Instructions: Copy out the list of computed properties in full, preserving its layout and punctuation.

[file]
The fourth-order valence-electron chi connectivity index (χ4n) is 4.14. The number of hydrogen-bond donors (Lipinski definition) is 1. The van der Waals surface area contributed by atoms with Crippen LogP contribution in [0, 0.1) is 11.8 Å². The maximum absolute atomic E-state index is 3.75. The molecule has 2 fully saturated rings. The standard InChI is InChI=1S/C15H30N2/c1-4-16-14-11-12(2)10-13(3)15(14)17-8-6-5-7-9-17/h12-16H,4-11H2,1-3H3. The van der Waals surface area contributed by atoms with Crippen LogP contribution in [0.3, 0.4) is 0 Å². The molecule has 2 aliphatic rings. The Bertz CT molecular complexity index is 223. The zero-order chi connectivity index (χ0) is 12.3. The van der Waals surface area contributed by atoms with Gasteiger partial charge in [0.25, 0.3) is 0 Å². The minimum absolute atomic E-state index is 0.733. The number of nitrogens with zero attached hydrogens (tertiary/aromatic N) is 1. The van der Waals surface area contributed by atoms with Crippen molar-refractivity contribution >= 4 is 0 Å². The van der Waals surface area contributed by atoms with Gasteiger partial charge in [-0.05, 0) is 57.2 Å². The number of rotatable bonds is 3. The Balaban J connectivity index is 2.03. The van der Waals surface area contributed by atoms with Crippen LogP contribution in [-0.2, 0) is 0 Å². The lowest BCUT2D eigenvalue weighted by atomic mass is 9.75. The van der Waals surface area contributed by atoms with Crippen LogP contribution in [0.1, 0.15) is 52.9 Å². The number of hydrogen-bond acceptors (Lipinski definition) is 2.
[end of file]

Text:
The fourth-order valence-electron chi connectivity index (χ4n) is 4.14. The number of hydrogen-bond donors (Lipinski definition) is 1. The van der Waals surface area contributed by atoms with Crippen LogP contribution in [0, 0.1) is 11.8 Å². The maximum absolute atomic E-state index is 3.75. The molecule has 2 fully saturated rings. The standard InChI is InChI=1S/C15H30N2/c1-4-16-14-11-12(2)10-13(3)15(14)17-8-6-5-7-9-17/h12-16H,4-11H2,1-3H3. The van der Waals surface area contributed by atoms with Crippen LogP contribution in [0.3, 0.4) is 0 Å². The molecule has 2 aliphatic rings. The Bertz CT molecular complexity index is 223. The zero-order chi connectivity index (χ0) is 12.3. The van der Waals surface area contributed by atoms with Gasteiger partial charge in [0.25, 0.3) is 0 Å². The minimum absolute atomic E-state index is 0.733. The number of nitrogens with zero attached hydrogens (tertiary/aromatic N) is 1. The van der Waals surface area contributed by atoms with Crippen molar-refractivity contribution >= 4 is 0 Å². The van der Waals surface area contributed by atoms with Gasteiger partial charge in [-0.05, 0) is 57.2 Å². The number of rotatable bonds is 3. The Balaban J connectivity index is 2.03. The van der Waals surface area contributed by atoms with Crippen LogP contribution in [-0.2, 0) is 0 Å². The lowest BCUT2D eigenvalue weighted by atomic mass is 9.75. The van der Waals surface area contributed by atoms with Crippen LogP contribution in [0.1, 0.15) is 52.9 Å². The number of hydrogen-bond acceptors (Lipinski definition) is 2.